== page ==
I do agree that we’re probably not going to see human owners like Cuban because they would indeed make the other owners look bad. With that said… is that a bad thing? Unless you can find 30 Mark Cubans, that means some teams are going to have one and some won’t. How would you like it if the Nationals had Mark Cuban and we obviously didn’t? It’s bad enough that New York has the Wilpons who right now seem to really want to spend money.

  13. To follow up on that point, if you did have a handful of Mark Cubans (you’re never going to find 30), then you would have a competitive balance situation similar to the NBA where a couple-few teams are going to dominate the league, and the most Mark Cuban of all the Mark Cubans is going to have the Golden State Warriors.

  14. But they wouldn’t. My follow-up comment is what I think would be the result of that.

  15. It’s interesting that MLB, with no historic salary cap, has, compared to the NBA and NFL, actually tended to have more parity (measured as the number of different teams who reach the playoffs over a period of time, rather than the league being dominated by the same team or same couple of teams).

    That said, I don’t think it’s quite as hard to find Mark Cubans as you’re saying. After all, there’s always some tech billionaire — whether it’s Paul Allen or Steve Ballmer — who wants a fancy new plaything. And there are so few teams to buy that there will always be hundreds more available billionaires than teams for sale.

  16. @18

    The NBA’s competitive balance issues have almost nothing to do with baseball’s competitive balance issues, first of all.

    Second of all, the positions of the owners and the players are not even remotely equivalent enough for you to be able to pull the Well, There Are Issues with Both Sides thing you just tried to. Players wanting to maximize the amount of money they get paid individually doesn’t potentially injure the fabric of the game severely. Owners as a whole trying to siphon off as much revenue as possible from their teams rather than spending what it takes to win does.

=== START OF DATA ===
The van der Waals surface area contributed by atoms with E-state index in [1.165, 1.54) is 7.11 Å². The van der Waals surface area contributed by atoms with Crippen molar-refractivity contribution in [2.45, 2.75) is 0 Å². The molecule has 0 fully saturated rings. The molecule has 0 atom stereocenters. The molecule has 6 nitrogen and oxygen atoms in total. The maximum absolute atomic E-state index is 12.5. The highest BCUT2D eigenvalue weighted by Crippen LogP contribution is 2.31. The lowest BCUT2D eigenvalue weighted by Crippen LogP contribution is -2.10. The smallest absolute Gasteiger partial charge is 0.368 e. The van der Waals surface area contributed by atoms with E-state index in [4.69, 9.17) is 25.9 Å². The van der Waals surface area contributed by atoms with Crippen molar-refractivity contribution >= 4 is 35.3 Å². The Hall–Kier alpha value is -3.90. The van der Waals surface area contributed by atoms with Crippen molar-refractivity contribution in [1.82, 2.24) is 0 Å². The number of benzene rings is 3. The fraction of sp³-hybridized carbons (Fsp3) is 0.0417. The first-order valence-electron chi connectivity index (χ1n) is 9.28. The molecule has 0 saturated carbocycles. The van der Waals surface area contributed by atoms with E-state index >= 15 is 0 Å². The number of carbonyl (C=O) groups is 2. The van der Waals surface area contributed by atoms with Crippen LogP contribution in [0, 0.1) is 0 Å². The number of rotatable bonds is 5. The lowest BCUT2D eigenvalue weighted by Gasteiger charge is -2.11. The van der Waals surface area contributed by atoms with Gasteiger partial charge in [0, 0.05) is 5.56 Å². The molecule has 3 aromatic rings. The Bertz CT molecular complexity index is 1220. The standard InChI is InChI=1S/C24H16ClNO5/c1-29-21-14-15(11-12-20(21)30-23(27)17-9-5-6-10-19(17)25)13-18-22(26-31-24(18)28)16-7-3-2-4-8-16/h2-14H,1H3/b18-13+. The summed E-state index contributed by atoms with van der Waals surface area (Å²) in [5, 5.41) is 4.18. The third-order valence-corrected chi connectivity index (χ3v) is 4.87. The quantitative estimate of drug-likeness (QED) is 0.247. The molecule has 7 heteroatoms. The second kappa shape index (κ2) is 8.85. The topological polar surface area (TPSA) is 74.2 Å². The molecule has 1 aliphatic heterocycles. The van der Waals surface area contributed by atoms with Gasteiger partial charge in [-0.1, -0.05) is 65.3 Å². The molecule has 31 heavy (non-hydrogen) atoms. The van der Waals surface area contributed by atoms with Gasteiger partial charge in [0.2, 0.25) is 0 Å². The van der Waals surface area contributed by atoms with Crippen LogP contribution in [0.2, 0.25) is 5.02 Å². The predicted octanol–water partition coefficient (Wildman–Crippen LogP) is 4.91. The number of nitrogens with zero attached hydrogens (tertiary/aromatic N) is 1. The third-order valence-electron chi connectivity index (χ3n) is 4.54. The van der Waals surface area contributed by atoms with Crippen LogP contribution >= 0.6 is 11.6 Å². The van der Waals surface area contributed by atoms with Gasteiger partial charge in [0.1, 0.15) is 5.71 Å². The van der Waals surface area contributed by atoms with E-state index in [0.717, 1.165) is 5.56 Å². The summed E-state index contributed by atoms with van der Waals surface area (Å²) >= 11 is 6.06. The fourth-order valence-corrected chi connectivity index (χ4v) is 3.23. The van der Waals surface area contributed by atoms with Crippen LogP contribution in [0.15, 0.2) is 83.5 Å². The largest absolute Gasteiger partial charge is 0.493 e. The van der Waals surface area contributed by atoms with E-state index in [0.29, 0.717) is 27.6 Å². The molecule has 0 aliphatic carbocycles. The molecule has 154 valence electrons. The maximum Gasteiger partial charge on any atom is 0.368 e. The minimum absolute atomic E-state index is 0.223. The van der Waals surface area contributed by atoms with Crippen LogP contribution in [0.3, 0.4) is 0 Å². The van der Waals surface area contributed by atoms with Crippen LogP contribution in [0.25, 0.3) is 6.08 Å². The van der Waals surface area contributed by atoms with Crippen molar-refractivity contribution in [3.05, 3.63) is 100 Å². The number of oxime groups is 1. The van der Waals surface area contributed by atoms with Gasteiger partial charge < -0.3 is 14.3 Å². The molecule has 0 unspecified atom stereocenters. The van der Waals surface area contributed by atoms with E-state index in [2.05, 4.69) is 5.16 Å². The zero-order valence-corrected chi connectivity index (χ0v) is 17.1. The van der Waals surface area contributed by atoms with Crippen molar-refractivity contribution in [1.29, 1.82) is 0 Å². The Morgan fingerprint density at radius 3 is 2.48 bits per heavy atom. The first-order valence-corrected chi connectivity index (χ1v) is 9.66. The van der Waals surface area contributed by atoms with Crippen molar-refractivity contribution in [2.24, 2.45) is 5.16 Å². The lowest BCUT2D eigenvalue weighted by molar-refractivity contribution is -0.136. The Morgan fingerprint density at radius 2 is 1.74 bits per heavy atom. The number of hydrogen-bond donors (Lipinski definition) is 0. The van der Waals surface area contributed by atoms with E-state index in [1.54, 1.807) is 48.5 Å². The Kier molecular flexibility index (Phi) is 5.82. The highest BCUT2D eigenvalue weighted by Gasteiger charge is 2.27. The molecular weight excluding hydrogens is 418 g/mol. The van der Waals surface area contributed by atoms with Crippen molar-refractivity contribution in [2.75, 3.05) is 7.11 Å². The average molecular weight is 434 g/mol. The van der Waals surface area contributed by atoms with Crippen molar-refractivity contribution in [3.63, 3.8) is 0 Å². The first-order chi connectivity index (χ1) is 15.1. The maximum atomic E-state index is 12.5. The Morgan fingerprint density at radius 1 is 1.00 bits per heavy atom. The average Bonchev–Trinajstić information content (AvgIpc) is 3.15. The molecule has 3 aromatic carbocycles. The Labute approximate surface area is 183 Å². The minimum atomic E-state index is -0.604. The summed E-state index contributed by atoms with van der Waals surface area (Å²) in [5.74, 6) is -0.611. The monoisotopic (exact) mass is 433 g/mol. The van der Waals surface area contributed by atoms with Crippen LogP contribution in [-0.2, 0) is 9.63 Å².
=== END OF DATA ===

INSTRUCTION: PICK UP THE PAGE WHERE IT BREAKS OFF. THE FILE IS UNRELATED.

17. Why does it always default to “the owners are doing something wrong”? Why is it never that the guy with a high school education is getting paid $100M to hit a ball? You can say, “Yes, but it’s really, really hard to hit a baseball, and he should be paid really well for it”. Agreed, but it’s also really, really hard to become an owner of a major sports franchise, so why is there a cap on their earnings and not the players?

    Who suggested a cap on ownership earnings. All I suggested was a contractor with a rare skill set that carries huge investment value for a hiring management firm actually earn their market value for their services.

    Players aren’t worth millions because they can do a hard thing like “hit a ball.” They’re worth millions because their skills at “hitting a ball” translates in the entertainment industry into BILLIONS AND BILLIONS in profit, and as the primary providers of the services generating those profits, in a free market economy, they should, you know take in a rather large share of those profits.

    The current problems of the current MLBPA is due almost exclusively to hiring ex ball players to manager their labor negotiations after Marvin Miller died. They need to fix that. As for fighting about who should gather the majority of the earnings generated from a professional sporting enterprise, the players who create the actual product at a level worth watching, or rent seeking ownership groups who are scraping profits off of the top of other entreprenuerial wealth generation, well. You side with the rent seekers if you like. I prefer to side with the people building the product.

  18. The NBA’s “super team” problem derives from the fact that without a top-5 in the league talent, you’re not winning a basketball championship. That leads to people flocking to the three or four teams that have such a top-5 talent.

    Baseball doesn’t work that way.

  19. To combat service time manipulation, one could base arbitration eligibility and free agency on age. This creates an incentive to bring younger players to the majors earlier. One would have to figure out how to get accurate age information–probably a potential problem for international players.

    Perhaps one could have a situation where all players not under contract at the end of their 28-year-old season would be declared free agents.

  20. You’d think the league could have figured him out by then if he was going to be susceptible to an adjustment period.

  21. If you choose to believe this.

  22. I’d like to see someone recap the “big” deals of the rebuild and how they worked or didn’t work for the Braves.